Rural property has blossomed and bloomed over the spring season, with some lifestyle properties attracting up to 300 enquiries.
And much of the demand is coming from buyers with little to no background in the agriculture industry, agents say.
Interest in hobby farms, rural properties, and country homestead escaped had increased by about 200 per cent since the pandemic, according to Ben Olofsen, property partner at The Agency Southern Highlands. Mr Olofsen said rural prices in the area had skyrocketed by about 40 per cent.
“A lot of people want – and largely on the back of COVID – to have that escape. Somewhere they can escape to with kids, or retirees, whoever it may be, just a weekender to escape,” he said.
“There has also been an increase in owner-occupiers coming down. So, people have realised what is important and have brought forward retirement plans or wanting to create a better lifestyle opportunity for kids as well.”
The Southern Highlands had been in high demand due to its close proximity to Sydney, he said. “We can get up to 250-300 enquiries on a lifestyle property, or a property that Sydney buyers see as that country dream.”
Inglis Property rural consultant Richie Inglis told Commercial Real Estate buyer demand had continued to strengthen over the spring season. “Probably the highest demand is in mixed farming – land that has the ability to graze stock and sow crops as well, and then the ability to harvest that,” Mr Inglis said.
Irrigation assets and properties producing almonds, walnuts, pecans and macadamias were also hotly contested, he added.
“People are running around wondering what to do with money, and it’s going backwards in the bank. So there are a lot of people with not much exposure to agriculture who are now starting to get into it,” he said.
“I suppose it’s easy [and] it’s a fairly safe asset in terms of capital growth. Rural property probably bucks the trend in terms of volatile market… it’s likely to keep equilibrium and just sort of wave around that equilibrium mark.
“Obviously, there are $5 million to $10 million dollar assets that are probably the strongest as they are the most saturated market in terms of demand and not much in the way of supply of that property in the South West Slopes region.”
Some recent sales in the rural market include the Yarradindi Vineyard in the Upper Goulburn Valley Wine Region, a 93-hectare landholding with a 55-hectare vineyard, which sold for circa $2.5 million.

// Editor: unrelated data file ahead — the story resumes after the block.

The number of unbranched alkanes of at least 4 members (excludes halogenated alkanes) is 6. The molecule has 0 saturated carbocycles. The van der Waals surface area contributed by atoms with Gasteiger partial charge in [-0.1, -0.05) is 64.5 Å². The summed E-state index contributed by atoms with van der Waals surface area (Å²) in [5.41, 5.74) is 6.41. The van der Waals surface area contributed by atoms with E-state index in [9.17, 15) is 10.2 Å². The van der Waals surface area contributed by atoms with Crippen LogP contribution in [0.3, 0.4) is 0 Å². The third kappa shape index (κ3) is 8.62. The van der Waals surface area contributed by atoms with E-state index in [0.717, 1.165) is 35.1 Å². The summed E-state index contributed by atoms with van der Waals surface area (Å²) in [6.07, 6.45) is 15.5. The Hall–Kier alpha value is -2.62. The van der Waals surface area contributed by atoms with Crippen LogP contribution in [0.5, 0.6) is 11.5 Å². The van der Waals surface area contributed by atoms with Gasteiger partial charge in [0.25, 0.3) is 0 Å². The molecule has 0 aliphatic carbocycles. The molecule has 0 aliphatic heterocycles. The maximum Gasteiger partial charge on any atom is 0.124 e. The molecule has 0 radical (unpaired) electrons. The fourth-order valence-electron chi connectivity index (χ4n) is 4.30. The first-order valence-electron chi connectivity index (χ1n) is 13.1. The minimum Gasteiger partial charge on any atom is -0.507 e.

In Berrima, New South Wales, a 2-hectare sprawling homestead with paddocks, pasture, dams and a spacious home sold for $3.3 million.
In Glenburn, Victoria, a rural lifestyle property in the Murrindindi Shire, with 42.64 hectares of grazing land and a direct outlook to the Yea River, sold for about $2.2 million.
James Beer, Colliers International Agribusiness transaction services director, believed the purchasing demand for rural lifestyle properties was at its strongest level on record.
“I think the big thing has been working from home, so obviously during the pandemic and during lockdowns, people were working a lot more from home, and I think going forward that’s going to stay – in part, anyway,” he said.
“So now people don’t necessarily need to be located in the CBD; they can be within a certain proximity to their office and commute three days a week and work the other two or three from home.”
In Victoria, areas including the Macedon Ranges, the Yarra Valley, the Mornington Peninsula, Bendigo and Ballarat had proven popular for rural lifestyle properties, Mr Beer said.
He said he had seen demand the strongest for rural lifestyle properties, including the Macedon Ranges, the Yarra Valley, the Mornington Peninsula, and Bendigo and Ballarat.
“It’s almost like a perfect storm. You’ve got really strong commodity prices, low interest rates, and a lot of Australians are having a really strong season too. Then if you throw in the desire for people to have another property outside an urban area … it is certainly something that is very attractive to people at the moment,” he said.
Here is a glimpse of some of the rural properties currently on the market:
Tylden Waters is described by its listing agents as “an outstanding 308-hectare rural holding located in the renowned Macedon Ranges.” It features a 38-hectare cropping and grazing holding.
This rural/ farming property spans 26 hectares and includes a vineyard, cellar door and café on the Moorabool River.
Expressions of Interest closing December 7.
The first farm and homestead of the Blue Mountains, chosen by explorer William Lawson, this property features a restored homestead built in the 1820s.